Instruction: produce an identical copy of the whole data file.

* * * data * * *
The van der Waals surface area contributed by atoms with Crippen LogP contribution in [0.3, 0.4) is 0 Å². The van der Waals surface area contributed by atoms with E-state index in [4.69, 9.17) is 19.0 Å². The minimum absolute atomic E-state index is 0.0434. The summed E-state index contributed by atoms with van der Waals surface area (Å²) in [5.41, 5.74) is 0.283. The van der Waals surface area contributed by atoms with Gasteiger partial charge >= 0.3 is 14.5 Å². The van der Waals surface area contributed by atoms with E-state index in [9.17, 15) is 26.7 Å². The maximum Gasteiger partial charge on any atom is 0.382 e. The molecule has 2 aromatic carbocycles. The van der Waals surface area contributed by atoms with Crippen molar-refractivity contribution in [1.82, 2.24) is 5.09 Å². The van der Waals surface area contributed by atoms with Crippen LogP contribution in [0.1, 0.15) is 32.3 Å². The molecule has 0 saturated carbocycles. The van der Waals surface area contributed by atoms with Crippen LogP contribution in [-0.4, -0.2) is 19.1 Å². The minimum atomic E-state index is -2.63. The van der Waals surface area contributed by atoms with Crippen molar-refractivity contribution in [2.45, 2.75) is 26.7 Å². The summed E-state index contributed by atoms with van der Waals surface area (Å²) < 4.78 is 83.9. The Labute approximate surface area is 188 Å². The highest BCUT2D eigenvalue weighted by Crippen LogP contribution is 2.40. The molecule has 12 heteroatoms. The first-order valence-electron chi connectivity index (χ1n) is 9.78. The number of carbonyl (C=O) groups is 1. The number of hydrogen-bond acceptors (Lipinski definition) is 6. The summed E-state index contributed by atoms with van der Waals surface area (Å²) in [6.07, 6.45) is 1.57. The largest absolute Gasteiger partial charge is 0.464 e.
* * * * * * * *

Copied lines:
The van der Waals surface area contributed by atoms with Crippen LogP contribution in [0.3, 0.4) is 0 Å². The van der Waals surface area contributed by atoms with E-state index in [4.69, 9.17) is 19.0 Å². The minimum absolute atomic E-state index is 0.0434. The summed E-state index contributed by atoms with van der Waals surface area (Å²) in [5.41, 5.74) is 0.283. The van der Waals surface area contributed by atoms with Gasteiger partial charge >= 0.3 is 14.5 Å². The van der Waals surface area contributed by atoms with E-state index in [9.17, 15) is 26.7 Å². The maximum Gasteiger partial charge on any atom is 0.382 e. The molecule has 2 aromatic carbocycles. The van der Waals surface area contributed by atoms with Crippen molar-refractivity contribution in [1.82, 2.24) is 5.09 Å². The van der Waals surface area contributed by atoms with Crippen LogP contribution in [0.1, 0.15) is 32.3 Å². The molecule has 0 saturated carbocycles. The van der Waals surface area contributed by atoms with Crippen LogP contribution in [-0.4, -0.2) is 19.1 Å². The minimum atomic E-state index is -2.63. The van der Waals surface area contributed by atoms with Crippen molar-refractivity contribution in [2.45, 2.75) is 26.7 Å². The summed E-state index contributed by atoms with van der Waals surface area (Å²) < 4.78 is 83.9. The Labute approximate surface area is 188 Å². The highest BCUT2D eigenvalue weighted by Crippen LogP contribution is 2.40. The molecule has 12 heteroatoms. The first-order valence-electron chi connectivity index (χ1n) is 9.78. The number of carbonyl (C=O) groups is 1. The number of hydrogen-bond acceptors (Lipinski definition) is 6. The summed E-state index contributed by atoms with van der Waals surface area (Å²) in [6.07, 6.45) is 1.57. The largest absolute Gasteiger partial charge is 0.464 e.